Employee recognition best practices: Part 2

Employee Thank YouIn this second part of our article on employee recognition best practices I outline additional best practices to help you improve your recognition programme.

If you missed part one, you can read it here.


Keep your recognition programme SMART

Jim Brintnall, author of “What Makes a Good Reward?”, states that rewards should be:

  • Sincere – above all else, a good reward should reflect a genuine expression of appreciation. Token acknowledgements leave something to be desired.
  • Meaningful – to ensure a motivating influence, rewards should be aligned with the values, goals, and priorities that matter the most.
  • Adaptable – the diverse workplace demands alternatives. Consider creative options to keep your programme fresh. No single reward format works for everyone all the time.
  • Relevant – some personal dimension is essential to a good reward. No matter how formal or informal, expensive or affordable, the relevance of any recognition will be improved with a personal touch – it’s a little thing that makes a big difference.
  • Timely – it is important that rewards respond to the behaviour they intend to reinforce. Don’t let too much time pass or the reward may be devalued and credibility eroded.


Choose relevant rewards

A critical part of your recognition scheme is the rewards that are offered: they should be meaningful to employees to motivate them. If the rewards aren’t meaningful, then you will be wasting your investment.

Involve your employees in choosing the right rewards; these could be things such as vouchers, experience days, or a certificate. The key thing to remember is that your Generation Y employees will probably be motivated by different rewards to your Baby Boomer employees. Therefore you need to offer a range of rewards and give managers the flexibility to choose the right reward for their employee.

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Market your recognition programme to your employees

Employee recognition is all about motivating your employees but to do so you need to first keep them engaged with your programme through extensive marketing.

Benefits CommunicationCreating an employee recognition brand can enhance the impact of your marketing communications. Work with your marketing department or marketing agency to create a name, logo, colours, fonts and imagery for the programme that tie into your brand and corporate values. A strapline is also important as it gives you the flexibility to speak to several different workforce segments at the same time.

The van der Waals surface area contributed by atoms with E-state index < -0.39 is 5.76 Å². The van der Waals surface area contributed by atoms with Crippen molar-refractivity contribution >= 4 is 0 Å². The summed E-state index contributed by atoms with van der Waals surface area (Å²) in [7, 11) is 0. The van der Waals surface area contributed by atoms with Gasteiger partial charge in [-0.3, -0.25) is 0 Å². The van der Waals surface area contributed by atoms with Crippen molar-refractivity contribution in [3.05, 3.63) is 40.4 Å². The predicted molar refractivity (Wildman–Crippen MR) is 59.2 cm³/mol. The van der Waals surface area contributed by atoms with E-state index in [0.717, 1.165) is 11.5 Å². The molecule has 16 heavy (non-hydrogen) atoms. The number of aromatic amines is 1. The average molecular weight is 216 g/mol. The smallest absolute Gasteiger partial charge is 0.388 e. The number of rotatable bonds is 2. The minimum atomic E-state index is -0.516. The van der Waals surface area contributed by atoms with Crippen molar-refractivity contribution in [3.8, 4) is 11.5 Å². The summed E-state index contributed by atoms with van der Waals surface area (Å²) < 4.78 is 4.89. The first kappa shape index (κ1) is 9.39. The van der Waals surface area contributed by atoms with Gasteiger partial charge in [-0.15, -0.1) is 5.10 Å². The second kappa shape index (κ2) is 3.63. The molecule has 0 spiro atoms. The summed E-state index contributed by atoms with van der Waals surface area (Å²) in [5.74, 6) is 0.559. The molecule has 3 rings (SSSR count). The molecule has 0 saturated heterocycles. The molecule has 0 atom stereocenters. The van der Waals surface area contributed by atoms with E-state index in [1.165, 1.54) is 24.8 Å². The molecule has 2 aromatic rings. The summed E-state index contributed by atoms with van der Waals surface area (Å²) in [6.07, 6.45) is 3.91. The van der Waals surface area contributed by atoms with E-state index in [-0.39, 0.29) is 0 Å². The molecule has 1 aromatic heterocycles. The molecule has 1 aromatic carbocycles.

You should also use multi-channel communications wherever possible such as internal email, newsletters, desk drops and internal social media.

Other marketing ideas include:

  • Talking about it in team and company meetings
  • Introduction to the programme as part of induction training
  • Sending fun reminders to all employees to use the programme
  • Send different messaging to different employee segments/groups


Celebrate your employees’ achievements

Perhaps the most important part of your recognition programme is celebrating the accomplishments of those who receive recognition awards and nominations.

Announcements should be made promptly to achieve the most impact and inspire other employees to demonstrate similar behaviours. This means making the announcements as soon as possible after the award and not waiting for the next quarterly newsletter.

Ways you can celebrate your employees’ achievements include:

  • Holding an annual reward ceremony
  • Website and internal social media announcements about winners and nominees
  • Have a ‘Recognition Hall of Fame’ on a prominent wall, such as in reception
[Tweet “Staff recognition should be made promptly to inspire others to demonstrate similar behaviours.”]


Monitor the reward programme

If you want to know if your employee recognition programme is working effectively and delivering results you need to monitor it and measure the results. Measuring the results, allows you to improve the programme and change things that don’t work.

When creating your recognition programme determine the metrics you want to measure and ensure that the recognition platform you are using will give you the reports, analytics and survey results you need in an easy to access and understand format.


Employee recognition programmes benefit not only your employees but your organisation as well. The guidelines provided in part one and two of this series of best practices should enable you to develop a successful recognition programme that will increase employee morale, commitment and loyalty as well as improve productivity and reduce staff attrition.


John Sylvester

John is responsible for the motivation division of p&mm ltd and a Director on the board of the IPM. Specialising in developing, implementing and directing many large scale staff motivation, recognition and employee communications programmes.
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